Quiz: Top Ten Incarnations of the Devil in Film and Literature


Probably should be Top 100, because a lot of great portrayals (like the ones in my photos) didn’t make the list.

Apropos of the “Casting Calls” for Villains lately here on the Clotho’s Loom site, and in honor of this month in Autumn, culminating in the celebration of All Hallows’ Evening (Hallowe’en) on the 31st, I thought we’d pay homage to some great manifestations of evil, from creative minds in the West.  Calling it the “Top Ten” may be a little ego-maniacal of me–but let the form fit the content!

Try first to guess who uttered the famous line quoted (full credit-10 points), and if you’re stuck, take hints from my brief analysis below–but be careful: examples can be misleading–heh, heh (half-credit-5 points).  The answers are in the menu to the bottom left (of course).  Score yourself–how naughty are you?

BONUS for naming the films or characters in the photos (5 points each)!  PRIZE: Roll your hands and cackle in the self-satisfaction of knowing how much you rule over the cretins surrounding you! BWAHAHAHAHAHAHA!

Top Ten Incarnations of the Devil in Film and Literature

10. “Slugs! He created slugs. They can’t hear, they can’t speak, they can’t operate machinery. I mean, are we not in the hands of a lunatic? If I were creating a world, I wouldn’t mess about with butterflies and dafodils. I would have started with lasers, eight o’clock, day one.”

Second-guessing God is always a good sop for the feeling of helplessness that exiles live with. The flaws of creation are readily apparent, but it’s frustrating not to be included in the divine plan. Of course, that frustration has rarely been expressed so comically.

9. “That’s much too vulgar a display of power, Karras.”

Oh, the best don’t perform parlor tricks. They’re refined. You don’t run the show, they do. You don’t set the terms during bargaining. You don’t goad them into the silly spontaneous admissions of TV crime melodramas. A good trickster unrolls his hand, on his own terms. And then, it may have all the charm of projectile vomiting.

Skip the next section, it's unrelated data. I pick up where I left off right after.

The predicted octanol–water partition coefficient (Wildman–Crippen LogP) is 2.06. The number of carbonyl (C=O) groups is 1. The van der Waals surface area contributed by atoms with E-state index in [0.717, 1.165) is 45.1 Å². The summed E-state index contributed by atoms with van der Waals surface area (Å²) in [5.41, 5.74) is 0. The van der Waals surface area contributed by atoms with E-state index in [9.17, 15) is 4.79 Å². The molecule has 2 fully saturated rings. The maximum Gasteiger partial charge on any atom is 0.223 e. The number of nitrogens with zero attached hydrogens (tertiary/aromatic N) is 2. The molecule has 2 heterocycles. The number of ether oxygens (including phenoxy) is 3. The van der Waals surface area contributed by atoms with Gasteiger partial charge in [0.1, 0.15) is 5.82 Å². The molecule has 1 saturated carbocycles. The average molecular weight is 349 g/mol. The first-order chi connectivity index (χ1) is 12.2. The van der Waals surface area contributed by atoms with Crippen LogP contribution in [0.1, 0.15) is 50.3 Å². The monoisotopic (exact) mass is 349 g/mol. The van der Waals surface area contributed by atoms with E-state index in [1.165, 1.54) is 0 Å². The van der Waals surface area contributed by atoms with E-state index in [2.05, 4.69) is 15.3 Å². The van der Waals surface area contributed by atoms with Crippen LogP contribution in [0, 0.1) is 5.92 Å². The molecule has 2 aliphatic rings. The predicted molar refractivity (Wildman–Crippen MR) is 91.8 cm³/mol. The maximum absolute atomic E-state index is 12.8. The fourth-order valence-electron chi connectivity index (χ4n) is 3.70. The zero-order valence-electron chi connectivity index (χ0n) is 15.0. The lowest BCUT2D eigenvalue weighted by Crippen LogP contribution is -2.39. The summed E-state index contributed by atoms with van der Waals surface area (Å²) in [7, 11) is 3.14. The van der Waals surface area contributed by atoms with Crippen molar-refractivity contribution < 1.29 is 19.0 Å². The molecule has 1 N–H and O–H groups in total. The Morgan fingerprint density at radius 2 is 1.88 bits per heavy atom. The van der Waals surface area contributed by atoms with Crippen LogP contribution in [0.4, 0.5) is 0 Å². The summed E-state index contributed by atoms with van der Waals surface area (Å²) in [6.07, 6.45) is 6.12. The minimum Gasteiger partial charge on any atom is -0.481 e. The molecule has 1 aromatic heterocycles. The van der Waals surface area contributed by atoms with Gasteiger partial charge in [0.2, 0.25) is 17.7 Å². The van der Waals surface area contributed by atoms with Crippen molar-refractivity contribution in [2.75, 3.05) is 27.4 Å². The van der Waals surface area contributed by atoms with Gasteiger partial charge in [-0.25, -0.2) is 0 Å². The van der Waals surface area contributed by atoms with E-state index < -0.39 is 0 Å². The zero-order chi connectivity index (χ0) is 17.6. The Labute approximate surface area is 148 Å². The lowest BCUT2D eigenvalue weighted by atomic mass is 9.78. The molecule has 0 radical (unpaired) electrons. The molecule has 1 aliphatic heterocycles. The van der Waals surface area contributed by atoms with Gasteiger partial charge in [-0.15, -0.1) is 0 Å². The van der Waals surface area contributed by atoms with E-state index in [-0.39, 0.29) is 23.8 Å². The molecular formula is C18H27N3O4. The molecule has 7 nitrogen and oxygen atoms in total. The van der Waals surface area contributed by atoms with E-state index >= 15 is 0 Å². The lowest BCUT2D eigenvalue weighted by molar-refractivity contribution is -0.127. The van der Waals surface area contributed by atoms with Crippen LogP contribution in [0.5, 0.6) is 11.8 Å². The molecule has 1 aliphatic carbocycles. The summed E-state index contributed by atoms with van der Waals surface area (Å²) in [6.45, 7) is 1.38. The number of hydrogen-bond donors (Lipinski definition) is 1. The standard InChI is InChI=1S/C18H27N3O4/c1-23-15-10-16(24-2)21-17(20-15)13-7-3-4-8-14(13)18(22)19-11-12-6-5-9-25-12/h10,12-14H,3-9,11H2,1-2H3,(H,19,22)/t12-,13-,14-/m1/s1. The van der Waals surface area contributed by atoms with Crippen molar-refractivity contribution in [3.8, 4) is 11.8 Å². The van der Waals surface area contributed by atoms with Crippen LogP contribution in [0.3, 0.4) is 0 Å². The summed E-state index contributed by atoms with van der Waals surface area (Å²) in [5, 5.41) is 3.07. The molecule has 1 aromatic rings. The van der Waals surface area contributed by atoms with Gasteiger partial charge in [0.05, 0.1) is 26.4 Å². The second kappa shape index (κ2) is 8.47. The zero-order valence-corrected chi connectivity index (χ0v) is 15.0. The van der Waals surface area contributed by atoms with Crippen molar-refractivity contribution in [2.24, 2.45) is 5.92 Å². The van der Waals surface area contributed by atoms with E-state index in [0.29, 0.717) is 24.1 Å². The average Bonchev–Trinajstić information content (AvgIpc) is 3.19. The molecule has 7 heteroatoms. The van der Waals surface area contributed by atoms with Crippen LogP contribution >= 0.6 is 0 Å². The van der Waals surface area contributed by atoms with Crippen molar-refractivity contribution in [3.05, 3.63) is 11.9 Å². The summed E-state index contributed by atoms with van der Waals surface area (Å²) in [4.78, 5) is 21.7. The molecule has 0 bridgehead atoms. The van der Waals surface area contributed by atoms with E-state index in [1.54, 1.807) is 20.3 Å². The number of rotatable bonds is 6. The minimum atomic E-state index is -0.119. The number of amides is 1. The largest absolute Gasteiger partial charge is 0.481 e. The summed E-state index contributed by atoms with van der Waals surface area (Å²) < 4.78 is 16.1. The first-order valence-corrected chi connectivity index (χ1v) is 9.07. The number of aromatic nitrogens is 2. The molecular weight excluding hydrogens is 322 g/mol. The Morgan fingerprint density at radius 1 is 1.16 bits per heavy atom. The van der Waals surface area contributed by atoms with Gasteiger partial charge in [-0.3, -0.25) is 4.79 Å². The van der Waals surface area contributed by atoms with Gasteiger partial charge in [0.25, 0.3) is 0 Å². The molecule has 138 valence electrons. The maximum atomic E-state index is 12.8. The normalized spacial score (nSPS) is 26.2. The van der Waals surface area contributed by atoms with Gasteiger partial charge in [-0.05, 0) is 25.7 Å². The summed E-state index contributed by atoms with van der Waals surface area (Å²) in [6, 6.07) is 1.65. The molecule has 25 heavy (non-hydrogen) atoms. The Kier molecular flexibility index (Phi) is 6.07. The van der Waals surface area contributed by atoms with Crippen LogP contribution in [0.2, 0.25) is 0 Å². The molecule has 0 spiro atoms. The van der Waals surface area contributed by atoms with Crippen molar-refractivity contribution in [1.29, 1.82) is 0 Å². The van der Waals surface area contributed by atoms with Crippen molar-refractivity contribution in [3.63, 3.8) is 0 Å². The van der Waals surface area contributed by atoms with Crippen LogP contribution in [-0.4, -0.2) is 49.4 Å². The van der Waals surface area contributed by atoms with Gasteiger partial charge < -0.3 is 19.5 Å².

8. “It was between the brothers, Kay — I had nothing to do with it.”

Hanging on to a lost innocence that he traded away for power, lying to those who are still innocent to maintain appearances is the cold comfort this character takes.

7. “Who’s the fairest of them all?”

Beyond the obvious point that beauty is only skin deep, it’s amazing how vanity, ego, and pride make up a sizable percentage of all Western storytelling villainy. Thinking you’re better than everyone else around you–that’s a big step toward commiting heinous, ugly crimes. So ironically, beauty fades the more one values it. Also, the need for external validation–constant reassurance–of this villain, betrays a great deal of insecurity and fear.

6. “Closer, please. Closer.”

Like a coiled snake, all potential energy that can be unleashed in an instant, you’d better heed warnings not to approach him. Others have paid the price. He has about as much remorse about killing as a lethal carnivore, but his real pleasure is in the contemplation of the meal, going on behind his smiling, mesmerizing eyes.

5. “What’s the most you’ve ever lost on a coin toss?”

The scariest part of being verbally aggressed in a public place, like a bar-room, is not the physical size or menace of the antagonist (who is often not particularly imposing)–it’s knowing you’re suddenly confronted with someone who doesn’t acknowledge the rules, and therefore could do anything. After all, you’re in a public place of comradeship and celebration, not an arena.
The villain who utters these lines is a threat to all order, embracing chaos–he values human life as randomly as he destroys it–practically a force of nature, himself.

4. “You’re an errand boy, sent by grocery clerks, to collect a bill.”